Topstone Neo Carbon Lefty 1 Is Cannondale’s Latest Full-Suspension Gravel e-Bike Leave a comment


The wonder Cannondale has unleashed is the new Topstone Neo Carbon Lefty 1. Yup, the name tells you just about everything you need to know about this e-bike; it’s carbon and has a lefty fork on it. Oh, and that “Neo” tells you it’s electric.

Cannondale is the sort of team that doesn’t really need an intro. Heck, they’ve been a recognized name since before I was born. In 1971, when the company first saw its start, the main goal was to break away from the unconventional norms and cut a new path in bicycle design. About 50 years later, this team is on the same mission, and the Topstone series showcases these beliefs.

The idea of putting a suspension on a gravel bike is not a new one, but it can be tricky; don’t worry, I’ll address that issue shortly. The first thing you can look at is the frame. Why? Well, it’s the base for everything else. In the case of the e-bike, that frame must receive even greater attention due to added component weight and design.

For the Carbon Lefty 1, the infamous crew chose to sculpt their idea using BallisTec carbon fiber, Cannondale’s most innovative and strongest carbon. As they name would imply, we’re talking ballistic grade goods that has been designed using the “most” advanced engineering around. At least that’s how this team considers it. Personally, I don’t doubt it; just look at what they can do.

Now, gravel bikes are exposed to terrain rougher than city streets, but people equipped road and gravel bikes similarly until a few years ago. Nowadays, a suspension is in order, usually on the front fork. Here, you’ll find an oddball that seems to be more and more popular, a lefty fork. This one is a Lefty Oliver Carbon with 30 mm (1.18 in) of travel, Chamber Damper with All-Over tune, and ISO High-Ride air spring. You can do what you want with it.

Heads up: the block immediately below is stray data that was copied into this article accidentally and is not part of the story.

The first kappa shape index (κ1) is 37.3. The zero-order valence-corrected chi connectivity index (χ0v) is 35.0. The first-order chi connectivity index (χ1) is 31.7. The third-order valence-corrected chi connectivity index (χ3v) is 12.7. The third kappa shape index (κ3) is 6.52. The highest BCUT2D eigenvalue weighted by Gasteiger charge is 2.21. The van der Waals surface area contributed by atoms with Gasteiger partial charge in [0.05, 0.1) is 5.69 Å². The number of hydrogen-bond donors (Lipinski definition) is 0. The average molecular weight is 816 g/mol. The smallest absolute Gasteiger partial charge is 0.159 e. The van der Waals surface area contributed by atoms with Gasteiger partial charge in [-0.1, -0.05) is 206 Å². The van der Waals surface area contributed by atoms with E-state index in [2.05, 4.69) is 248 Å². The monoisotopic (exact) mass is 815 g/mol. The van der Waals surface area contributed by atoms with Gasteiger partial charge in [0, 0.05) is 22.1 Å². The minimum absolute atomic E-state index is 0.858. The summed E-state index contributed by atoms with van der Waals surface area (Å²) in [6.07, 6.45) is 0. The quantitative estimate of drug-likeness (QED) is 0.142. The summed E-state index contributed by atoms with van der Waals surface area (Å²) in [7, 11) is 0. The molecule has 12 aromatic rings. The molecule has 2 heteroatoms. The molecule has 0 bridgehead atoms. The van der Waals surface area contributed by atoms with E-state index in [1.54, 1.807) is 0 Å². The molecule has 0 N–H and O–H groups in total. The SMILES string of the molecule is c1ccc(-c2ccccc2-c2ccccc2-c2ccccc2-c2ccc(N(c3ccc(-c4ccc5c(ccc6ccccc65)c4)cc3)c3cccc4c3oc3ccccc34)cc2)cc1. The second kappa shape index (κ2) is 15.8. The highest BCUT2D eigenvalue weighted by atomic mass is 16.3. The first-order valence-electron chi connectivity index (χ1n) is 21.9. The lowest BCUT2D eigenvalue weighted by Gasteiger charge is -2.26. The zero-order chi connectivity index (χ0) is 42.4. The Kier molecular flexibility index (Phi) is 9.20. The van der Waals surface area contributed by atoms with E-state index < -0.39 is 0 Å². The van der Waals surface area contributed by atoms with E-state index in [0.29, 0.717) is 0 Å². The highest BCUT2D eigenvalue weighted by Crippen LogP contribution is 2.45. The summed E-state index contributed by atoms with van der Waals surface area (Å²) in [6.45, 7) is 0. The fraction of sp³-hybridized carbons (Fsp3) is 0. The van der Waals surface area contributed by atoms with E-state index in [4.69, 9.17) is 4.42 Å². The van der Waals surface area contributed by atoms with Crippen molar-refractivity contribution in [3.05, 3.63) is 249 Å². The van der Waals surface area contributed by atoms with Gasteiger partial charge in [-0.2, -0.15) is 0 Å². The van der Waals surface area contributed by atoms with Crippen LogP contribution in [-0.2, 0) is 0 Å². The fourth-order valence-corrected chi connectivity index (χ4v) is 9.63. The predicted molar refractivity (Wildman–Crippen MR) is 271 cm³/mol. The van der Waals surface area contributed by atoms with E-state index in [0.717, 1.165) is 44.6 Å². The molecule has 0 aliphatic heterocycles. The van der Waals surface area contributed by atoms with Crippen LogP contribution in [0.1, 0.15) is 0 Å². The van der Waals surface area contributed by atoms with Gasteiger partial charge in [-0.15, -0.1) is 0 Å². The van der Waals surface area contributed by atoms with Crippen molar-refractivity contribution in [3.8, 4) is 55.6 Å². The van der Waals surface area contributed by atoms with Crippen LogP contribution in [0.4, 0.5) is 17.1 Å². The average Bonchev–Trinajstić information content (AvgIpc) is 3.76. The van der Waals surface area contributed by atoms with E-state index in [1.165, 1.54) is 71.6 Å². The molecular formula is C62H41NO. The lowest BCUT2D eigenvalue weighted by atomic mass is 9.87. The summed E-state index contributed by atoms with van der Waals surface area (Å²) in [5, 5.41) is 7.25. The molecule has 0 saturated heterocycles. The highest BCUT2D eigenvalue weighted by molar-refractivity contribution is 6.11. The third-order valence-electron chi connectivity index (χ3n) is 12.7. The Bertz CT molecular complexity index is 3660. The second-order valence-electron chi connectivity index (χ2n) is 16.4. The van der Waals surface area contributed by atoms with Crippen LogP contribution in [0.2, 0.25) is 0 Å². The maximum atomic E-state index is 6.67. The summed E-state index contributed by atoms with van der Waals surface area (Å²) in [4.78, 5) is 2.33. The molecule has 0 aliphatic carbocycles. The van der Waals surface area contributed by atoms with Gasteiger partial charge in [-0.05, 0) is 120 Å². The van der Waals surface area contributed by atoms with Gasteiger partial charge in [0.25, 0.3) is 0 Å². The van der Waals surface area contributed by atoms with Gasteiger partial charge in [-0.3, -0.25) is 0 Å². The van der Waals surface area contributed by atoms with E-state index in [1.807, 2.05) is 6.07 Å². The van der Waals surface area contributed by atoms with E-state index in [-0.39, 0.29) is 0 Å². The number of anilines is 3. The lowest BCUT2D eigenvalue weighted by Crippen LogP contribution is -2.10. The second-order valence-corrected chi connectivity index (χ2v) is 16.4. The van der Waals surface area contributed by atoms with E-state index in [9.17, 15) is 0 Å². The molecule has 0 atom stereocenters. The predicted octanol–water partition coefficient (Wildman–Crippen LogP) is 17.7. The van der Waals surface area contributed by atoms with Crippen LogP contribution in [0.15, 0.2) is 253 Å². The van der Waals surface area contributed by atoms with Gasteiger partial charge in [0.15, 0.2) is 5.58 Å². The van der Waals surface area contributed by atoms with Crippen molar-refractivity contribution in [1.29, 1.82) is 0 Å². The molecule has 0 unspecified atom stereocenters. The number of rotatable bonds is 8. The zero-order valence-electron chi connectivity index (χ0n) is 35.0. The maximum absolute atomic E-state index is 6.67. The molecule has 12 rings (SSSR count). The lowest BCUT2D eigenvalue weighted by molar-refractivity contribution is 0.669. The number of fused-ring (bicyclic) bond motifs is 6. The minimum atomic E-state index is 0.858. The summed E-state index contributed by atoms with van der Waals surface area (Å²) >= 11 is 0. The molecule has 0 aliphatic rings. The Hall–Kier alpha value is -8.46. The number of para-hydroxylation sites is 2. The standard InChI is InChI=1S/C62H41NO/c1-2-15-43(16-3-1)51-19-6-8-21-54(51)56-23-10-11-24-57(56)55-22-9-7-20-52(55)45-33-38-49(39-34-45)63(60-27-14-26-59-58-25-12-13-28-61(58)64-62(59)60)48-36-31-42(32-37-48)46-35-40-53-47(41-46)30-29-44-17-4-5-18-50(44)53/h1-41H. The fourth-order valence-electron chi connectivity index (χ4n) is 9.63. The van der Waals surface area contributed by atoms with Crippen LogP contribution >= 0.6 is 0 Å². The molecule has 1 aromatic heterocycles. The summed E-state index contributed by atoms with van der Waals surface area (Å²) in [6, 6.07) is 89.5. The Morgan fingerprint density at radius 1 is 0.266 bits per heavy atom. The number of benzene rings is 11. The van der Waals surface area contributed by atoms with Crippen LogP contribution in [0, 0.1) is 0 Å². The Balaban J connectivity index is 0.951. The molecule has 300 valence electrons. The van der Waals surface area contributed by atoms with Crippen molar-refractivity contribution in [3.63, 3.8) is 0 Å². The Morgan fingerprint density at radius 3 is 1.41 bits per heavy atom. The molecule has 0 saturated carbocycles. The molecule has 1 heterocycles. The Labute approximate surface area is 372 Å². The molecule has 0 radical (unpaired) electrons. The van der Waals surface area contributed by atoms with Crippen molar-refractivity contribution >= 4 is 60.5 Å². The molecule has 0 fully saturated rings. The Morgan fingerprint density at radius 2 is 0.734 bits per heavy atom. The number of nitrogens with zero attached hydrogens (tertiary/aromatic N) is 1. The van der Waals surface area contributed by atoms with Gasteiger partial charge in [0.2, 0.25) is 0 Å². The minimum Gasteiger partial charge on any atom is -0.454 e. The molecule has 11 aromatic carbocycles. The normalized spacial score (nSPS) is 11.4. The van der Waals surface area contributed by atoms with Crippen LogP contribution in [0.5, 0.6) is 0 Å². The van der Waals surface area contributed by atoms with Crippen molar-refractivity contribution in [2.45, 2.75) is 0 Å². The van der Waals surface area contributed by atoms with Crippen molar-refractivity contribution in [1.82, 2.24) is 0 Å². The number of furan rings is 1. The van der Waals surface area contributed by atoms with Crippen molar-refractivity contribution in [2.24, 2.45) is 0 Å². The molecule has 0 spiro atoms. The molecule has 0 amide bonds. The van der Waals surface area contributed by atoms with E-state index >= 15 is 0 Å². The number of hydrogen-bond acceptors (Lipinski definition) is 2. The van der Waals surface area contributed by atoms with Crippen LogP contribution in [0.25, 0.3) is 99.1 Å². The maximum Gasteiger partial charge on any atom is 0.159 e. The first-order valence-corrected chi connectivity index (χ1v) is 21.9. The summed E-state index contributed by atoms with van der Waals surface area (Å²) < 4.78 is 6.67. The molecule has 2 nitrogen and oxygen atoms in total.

Besides the tires, another suspension system has been added, as the rear of the Lefty 1 includes a Kingpin suspension. To get a clear picture of what Kingpin is, imagine a rear suspension based on linkage but without said linkage or shock. Here too, you’re looking at 30 mm (1.18 in) of travel. It may not sound like much, but on gravel, it’ll do just fine. If you want more travel than this, maybe you’re in the wrong game and should check out any of the e-MTBs on our site. The trick is not losing traction and energy due to this attenuation of shocks and vibrations.

Finally, we get to the electronic drive unit, an increasingly popular component nowadays. A Bosch Performance Line Speed runs under 250 watts and has enough power to assist you all the way up to 28 mph (45 kph). That will work for you on nearly anything except a downhill cruise. The juice will be coming out of a 500-watt-hour Bosch PowerTube hidden beautifully in the down tube. How far you’ll be able to ride with this setup is hard to say and depends on the sort of terrain you decide to tackle today. However, the manufacturer’s website shows a limit up to 78 miles (125 kilometers).

When it comes to the drivetrain, Cannondale chose to go for an SRAM 12-speed setup. It includes an X01 Eagle chain, XG-1275 GX Eagle cogs, X01 Eagle eTap AXS rear derailleur, and of course, Force eTap AXS HRD shifters to send a wireless signal to that derailleur. What else would you like?

Other components include a Cannondale3 butted alloy handlebar, Promax carbon seat post, and alloy stem, all adding just a bit of weight to an already lightweight build. Oh, and there’s a fender bridge available as well, in case you need it.

Personally, I can’t wait to get some cash to go pick one of these puppies up. How much money I’ll need is hard to say as I’ll have to use a middleman (dealership), and that always means a little extra. Depending on which Topstone you grab from the new lineup, prepare to pay as much as $10,000 or more. I guess I’ll only test ride this one.



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